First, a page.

Exhibition On Screen, the pioneering series of cinematic films about exhibitions, galleries and artists, returns for a sixth season with Degas: Passion for Perfection, in 240 cinemas in the UK alone (and 62 countries worldwide) from 6 November.
Directed by David Bickerstaff, the film offers a unique insight into Degas’ personal and creative life, looking at his relationship with the Impressionist movement, fascination with dance, and struggle with his eyesight, which in time would prevent him making art altogether. Uncovered is the story of his obsessive pursuit for perfection both through experimentation with new techniques and the study of past masters, including Italian Renaissance artists and near contemporaries such as Ingres and Delacroix. French historian Daniel Halévy describes the artist as: “Always working, searching, almost always dissatisfied, he kept the greater part his art hidden in boxes out of which he scarcely ever took anything…except what he was forced to sell to enable him to live.”
Throughout the film Degas’ search for excellence is made clear through multiple iterations of compositions and obsessive reworking of artworks, sometimes even asking for paintings back from buyers to continue working on them. He created a great number of statuettes but never let them go further than wax or clay, explaining that he couldn’t leave anything behind him in bronze because “metal was for eternity”. The art dealer Ambroise Vollard recounted how Degas showed him a dancer he had created for the twentieth time, and exclaimed: “I wouldn’t take a bucket of gold for the pleasure I had in destroying it and beginning over again.”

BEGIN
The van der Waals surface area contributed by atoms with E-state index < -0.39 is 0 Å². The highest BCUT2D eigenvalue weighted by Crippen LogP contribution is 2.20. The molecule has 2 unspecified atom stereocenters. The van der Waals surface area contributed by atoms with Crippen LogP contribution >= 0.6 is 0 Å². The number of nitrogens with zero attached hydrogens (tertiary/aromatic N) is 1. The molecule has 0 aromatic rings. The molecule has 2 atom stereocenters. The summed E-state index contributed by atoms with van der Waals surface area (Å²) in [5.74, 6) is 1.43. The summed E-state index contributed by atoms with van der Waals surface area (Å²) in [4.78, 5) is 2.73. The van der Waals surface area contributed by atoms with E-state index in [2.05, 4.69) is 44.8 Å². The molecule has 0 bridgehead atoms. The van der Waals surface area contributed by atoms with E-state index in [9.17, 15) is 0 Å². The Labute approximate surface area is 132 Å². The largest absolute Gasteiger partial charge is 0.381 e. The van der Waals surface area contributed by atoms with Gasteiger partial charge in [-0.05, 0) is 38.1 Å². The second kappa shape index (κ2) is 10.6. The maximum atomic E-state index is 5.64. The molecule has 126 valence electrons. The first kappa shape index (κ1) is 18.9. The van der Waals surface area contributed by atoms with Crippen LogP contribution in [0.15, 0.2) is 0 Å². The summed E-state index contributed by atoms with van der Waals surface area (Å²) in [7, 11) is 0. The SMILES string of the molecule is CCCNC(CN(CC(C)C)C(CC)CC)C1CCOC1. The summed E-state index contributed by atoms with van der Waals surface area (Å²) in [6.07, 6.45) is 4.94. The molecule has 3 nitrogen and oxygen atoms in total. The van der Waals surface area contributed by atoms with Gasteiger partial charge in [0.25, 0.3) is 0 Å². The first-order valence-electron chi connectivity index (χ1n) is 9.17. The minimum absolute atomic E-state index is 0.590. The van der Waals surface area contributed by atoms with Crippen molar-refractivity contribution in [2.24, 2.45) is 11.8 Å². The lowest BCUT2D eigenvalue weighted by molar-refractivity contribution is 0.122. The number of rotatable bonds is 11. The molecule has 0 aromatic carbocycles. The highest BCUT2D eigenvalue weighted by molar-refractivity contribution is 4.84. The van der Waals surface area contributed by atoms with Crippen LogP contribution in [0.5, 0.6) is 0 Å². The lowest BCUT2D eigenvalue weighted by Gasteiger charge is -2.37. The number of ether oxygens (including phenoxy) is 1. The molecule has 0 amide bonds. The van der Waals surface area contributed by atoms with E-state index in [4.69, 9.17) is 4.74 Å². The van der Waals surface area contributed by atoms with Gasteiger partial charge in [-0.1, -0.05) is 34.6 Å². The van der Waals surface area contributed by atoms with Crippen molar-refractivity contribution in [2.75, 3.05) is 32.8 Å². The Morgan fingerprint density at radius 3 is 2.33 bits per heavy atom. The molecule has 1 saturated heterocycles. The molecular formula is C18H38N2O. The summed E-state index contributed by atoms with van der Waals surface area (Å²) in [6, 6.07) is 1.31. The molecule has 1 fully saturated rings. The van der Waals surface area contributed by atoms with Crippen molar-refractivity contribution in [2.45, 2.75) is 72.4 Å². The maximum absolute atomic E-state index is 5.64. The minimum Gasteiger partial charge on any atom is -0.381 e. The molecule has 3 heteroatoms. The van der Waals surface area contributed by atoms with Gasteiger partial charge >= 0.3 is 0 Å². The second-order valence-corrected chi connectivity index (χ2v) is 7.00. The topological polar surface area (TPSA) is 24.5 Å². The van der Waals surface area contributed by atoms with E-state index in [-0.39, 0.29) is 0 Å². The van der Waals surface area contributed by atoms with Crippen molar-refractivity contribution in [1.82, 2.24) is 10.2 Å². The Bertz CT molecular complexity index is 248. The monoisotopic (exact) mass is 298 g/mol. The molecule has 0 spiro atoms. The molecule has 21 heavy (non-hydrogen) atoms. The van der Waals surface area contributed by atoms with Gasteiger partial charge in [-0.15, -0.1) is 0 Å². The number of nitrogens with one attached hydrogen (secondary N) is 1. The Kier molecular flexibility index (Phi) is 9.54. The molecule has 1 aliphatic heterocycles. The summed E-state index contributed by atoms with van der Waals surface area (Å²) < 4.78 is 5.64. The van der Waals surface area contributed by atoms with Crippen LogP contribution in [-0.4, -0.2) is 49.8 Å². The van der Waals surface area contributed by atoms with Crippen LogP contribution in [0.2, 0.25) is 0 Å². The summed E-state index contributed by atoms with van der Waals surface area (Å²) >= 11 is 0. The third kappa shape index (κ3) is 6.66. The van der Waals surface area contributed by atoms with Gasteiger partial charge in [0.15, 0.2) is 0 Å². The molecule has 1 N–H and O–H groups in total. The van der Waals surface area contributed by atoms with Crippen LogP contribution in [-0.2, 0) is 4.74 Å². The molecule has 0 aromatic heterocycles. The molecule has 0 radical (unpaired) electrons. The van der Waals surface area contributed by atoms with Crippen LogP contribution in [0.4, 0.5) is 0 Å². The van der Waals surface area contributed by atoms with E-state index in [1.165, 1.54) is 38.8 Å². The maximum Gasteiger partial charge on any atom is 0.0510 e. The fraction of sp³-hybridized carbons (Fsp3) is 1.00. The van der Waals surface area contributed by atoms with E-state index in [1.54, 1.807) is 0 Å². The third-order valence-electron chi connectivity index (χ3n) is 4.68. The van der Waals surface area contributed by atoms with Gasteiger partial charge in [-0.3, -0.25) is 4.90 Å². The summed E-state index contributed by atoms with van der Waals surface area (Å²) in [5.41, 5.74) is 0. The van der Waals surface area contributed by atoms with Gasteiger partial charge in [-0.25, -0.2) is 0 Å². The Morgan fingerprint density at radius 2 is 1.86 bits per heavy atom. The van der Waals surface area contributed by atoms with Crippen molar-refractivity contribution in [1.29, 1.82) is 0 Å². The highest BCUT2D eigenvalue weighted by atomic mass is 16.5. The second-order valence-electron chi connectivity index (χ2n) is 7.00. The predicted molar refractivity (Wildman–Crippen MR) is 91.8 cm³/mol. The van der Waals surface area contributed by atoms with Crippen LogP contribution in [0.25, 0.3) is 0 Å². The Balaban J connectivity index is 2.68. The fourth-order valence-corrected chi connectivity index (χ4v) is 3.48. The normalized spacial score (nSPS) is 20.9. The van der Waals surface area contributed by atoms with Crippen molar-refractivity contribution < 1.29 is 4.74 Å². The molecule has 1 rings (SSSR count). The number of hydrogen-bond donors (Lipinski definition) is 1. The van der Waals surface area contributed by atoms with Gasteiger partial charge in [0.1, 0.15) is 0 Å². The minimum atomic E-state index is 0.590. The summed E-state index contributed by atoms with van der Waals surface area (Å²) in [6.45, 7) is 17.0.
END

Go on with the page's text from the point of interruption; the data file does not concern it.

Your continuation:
Upon his death in 1917, more than 150 pieces of sculpture were found in his studio, made from wax, clay and plasticine. Of those that survived, The Fitzwilliam Museum is the only establishment in the UK to hold examples of these rare and extremely fragile works.
Phil Grabsky, executive producer of Exhibition On Screen, comments: “Edgar Degas is one of the greats of modern art and yet little is known apart from his paintings of young ballet dancers, and certainly often misunderstood. For his contemporaries he was a giant – but a giant that preferred to stay in the shadows. The recent fabulous exhibition on his life at The Fitzwilliam Museum allows this new film to reveal just who Degas was and why he is so significant.”